• While deployed, “Can’t wait to get home and see my kids…….It will be great”. – While deployed in Iraq may have spent a lot of time being around children –
  • When home, veteran may feel “smothered” by their child and pull away – Veteran may be distracted by thoughts of their comrades who are still deployed.
homecoming cont d
HOMECOMING (Cont’d)
  • WHO IS THE “HERO”?
  • Returning veterans may be treated to parades, parties, banners etc. but may not feel “heroic”.
  • May feel that those killed are the “true” heroes.
homecoming transition dan taslitz one freedom samhsa august 08
HOMECOMING / TRANSITION (Dan Taslitz, One Freedom, SAMHSA August ’08)
  • In combat, life is “Either – Or”
  • Either “I’m Safe” OR “I’m in danger – kill”
  • Civilian world is not “Either – Or” (ex. Being insulted by someone is not a “life threatening experience”
  • Sleeping is dangerous in combat zone - how to sleep when home?
marital relational problems
MARITAL / RELATIONAL PROBLEMS
  • 20% of married troops in Iraq say they are planning a divorce.
  • 2/3 of married / cohabiting veterans report some kind of family or adjustment problem
  • 56% of divorced / separated veterans report conflicts involving “shouting, pushing or shoving”.
  • Capella Study: Only 3% of servicemembers felt the typical military family was “very prepared” to help them transition from combat duty.
  • More than 50% felt that families were “not at all prepared” to help with the transition.

Exploratory Committee

children s issues
CHILDREN’S ISSUES
  • 22% of veterans reporting that their child “did not act warmly towards them” or were “afraid of them”.
children cont d
CHILDREN (Cont’d)
  • Adolescents of Army parents deployed in Operation Iraqi Freedom showed higher levels of perceived stress, heart rates and blood pressure (Military Medicine 2007)
children cont d col george patrin samhsa august 2008
CHILDREN (Cont’d) (COL. George Patrin, SAMHSA August 2008)
  • The parent “volunteered” for the military, the child didn’t chose this.
  • Children can “lose their childhood” due to taking on many responsibilities in the home.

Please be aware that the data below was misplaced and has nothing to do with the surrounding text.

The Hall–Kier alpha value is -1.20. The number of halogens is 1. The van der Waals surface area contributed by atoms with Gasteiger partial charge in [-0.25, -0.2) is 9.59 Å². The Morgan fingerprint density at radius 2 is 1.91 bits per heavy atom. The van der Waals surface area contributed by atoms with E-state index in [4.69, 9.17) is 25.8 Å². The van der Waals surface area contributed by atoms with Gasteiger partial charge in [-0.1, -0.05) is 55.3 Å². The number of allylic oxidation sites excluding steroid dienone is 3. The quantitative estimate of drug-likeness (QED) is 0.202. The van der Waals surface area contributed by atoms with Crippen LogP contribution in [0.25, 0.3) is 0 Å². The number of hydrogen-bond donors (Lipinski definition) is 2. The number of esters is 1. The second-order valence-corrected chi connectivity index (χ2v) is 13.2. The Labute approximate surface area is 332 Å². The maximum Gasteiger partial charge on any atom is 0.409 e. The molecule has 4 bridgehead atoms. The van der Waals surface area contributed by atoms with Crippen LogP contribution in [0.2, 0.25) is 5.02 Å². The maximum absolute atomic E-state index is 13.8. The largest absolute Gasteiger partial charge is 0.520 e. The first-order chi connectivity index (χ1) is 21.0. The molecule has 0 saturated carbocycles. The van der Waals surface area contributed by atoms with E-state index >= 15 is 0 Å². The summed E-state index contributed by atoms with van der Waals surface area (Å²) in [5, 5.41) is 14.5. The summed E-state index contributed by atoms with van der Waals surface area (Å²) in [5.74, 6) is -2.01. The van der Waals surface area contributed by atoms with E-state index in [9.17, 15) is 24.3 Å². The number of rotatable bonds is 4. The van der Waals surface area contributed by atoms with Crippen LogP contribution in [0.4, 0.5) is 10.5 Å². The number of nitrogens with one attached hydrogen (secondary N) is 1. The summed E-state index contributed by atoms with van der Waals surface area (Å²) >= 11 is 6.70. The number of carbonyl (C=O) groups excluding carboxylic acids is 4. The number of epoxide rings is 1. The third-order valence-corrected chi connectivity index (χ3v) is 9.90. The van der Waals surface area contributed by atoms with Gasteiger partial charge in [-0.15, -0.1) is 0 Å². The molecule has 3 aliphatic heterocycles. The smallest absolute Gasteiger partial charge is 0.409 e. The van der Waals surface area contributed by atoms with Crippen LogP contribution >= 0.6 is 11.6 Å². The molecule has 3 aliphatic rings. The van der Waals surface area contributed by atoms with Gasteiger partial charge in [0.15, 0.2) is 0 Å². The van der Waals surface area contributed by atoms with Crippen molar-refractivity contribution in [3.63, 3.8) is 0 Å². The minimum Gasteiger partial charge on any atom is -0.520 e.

• Children are the “rear detachment”
employment
EMPLOYMENT
  • The Iraq and Afghanistan Veterans of America Report “Careers After Combat”
  • Recently separated veterans earns $10,000 less than civilian counterparts.
  • Female veterans earn $10,000 less than male veterans.
  • Veterans unaware of USERRA Protections
  • Employers unaware of skills of veterans
  • Veterans struggle to translate skills to civilian workforce

Exploratory Committee

employment1
EMPLOYMENT
  • 40% of reservists lose income when they deploy
  • Impact on Veterans Small Business
  • January 2011 – OEF / OIF unemployment around 15% as general population around 9%
  • Senator Gillibrand efforts
  • VHALI Resume Training for ARNG

Exploratory Committee

new gi bill
NEW GI BILL
  • A fantastic benefit covering education, books and living expenses.
  • Covers cost of a state school
  • NYS also as Combat Veterans Tuition Award
  • Beware of recent changes in the new GI Bill which negatively impact NY Veterans using the benefit. (Re-based nationwide benefit to $17,500)

Exploratory Committee

veterans and violence
VETERANS AND VIOLENCE
  • Jan. 2008 New York Times article sensationalized the fact that 121 OEF / OIF veterans committed / charged with murder.
  • Statistically, these veterans had a murder rate of 1.34 incidents per 100,000 veterans per year.
  • For the general population the murder rate is 7.67 per 100,000

Exploratory Committee

capella study what helps
CAPELLA STUDY: What Helps
  • 77% of servicemembers seeking mental health services said the assistance was helpful – with community mental health providers receiving higher rankings than military providers.
  • 87% felt that setting a goal (Degree, new career) was helpful.

Exploratory Committee

what is the veterans health alliance of long island
WHAT IS THE VETERANS HEALTH ALLIANCE OF LONG ISLAND?
  • A collaboration of over 80 mental health and substance abuse providers, county and state mental health and substance abuse oversight bodies, the VA, VET Centers, Veterans Service Agencies, veterans organizations, elected officials, local universities and other stakeholders.
mission of veterans health alliance of long island
MISSION OF VETERANS HEALTH ALLIANCE OF LONG ISLAND:
  • To promote the health and well-being of Long Island Veterans and their families through advocacy, and a wide array of services.
3 workgroups
3 WORKGROUPS:

(1) PROGRAM AND TRAINING

(2) ADVOCACY

(3) OUTREACH

future mental health impact
FUTURE MENTAL HEALTH IMPACT?
  • The day Saigon fell was a “bad day” for Vietnam era Veterans.
  • The day the Berlin Wall fell as a “good day” for veterans.
  • Concern for mental health impact on OEF / OIF veterans if Iraq / Afghanistan “collapses”.
next steps
NEXT STEPS?
  • Are you aware of how many veterans you / your agency are currently serving?
  • What can you do to increase awareness of veterans issues in your agency?
who has my back
“Who has my back”?
  • In Combat, warriors “watch each others back” – when they return to civilian life some wonder, “Who has my back now”?
  • As a community we need to make the veterans aware that “we have their back”!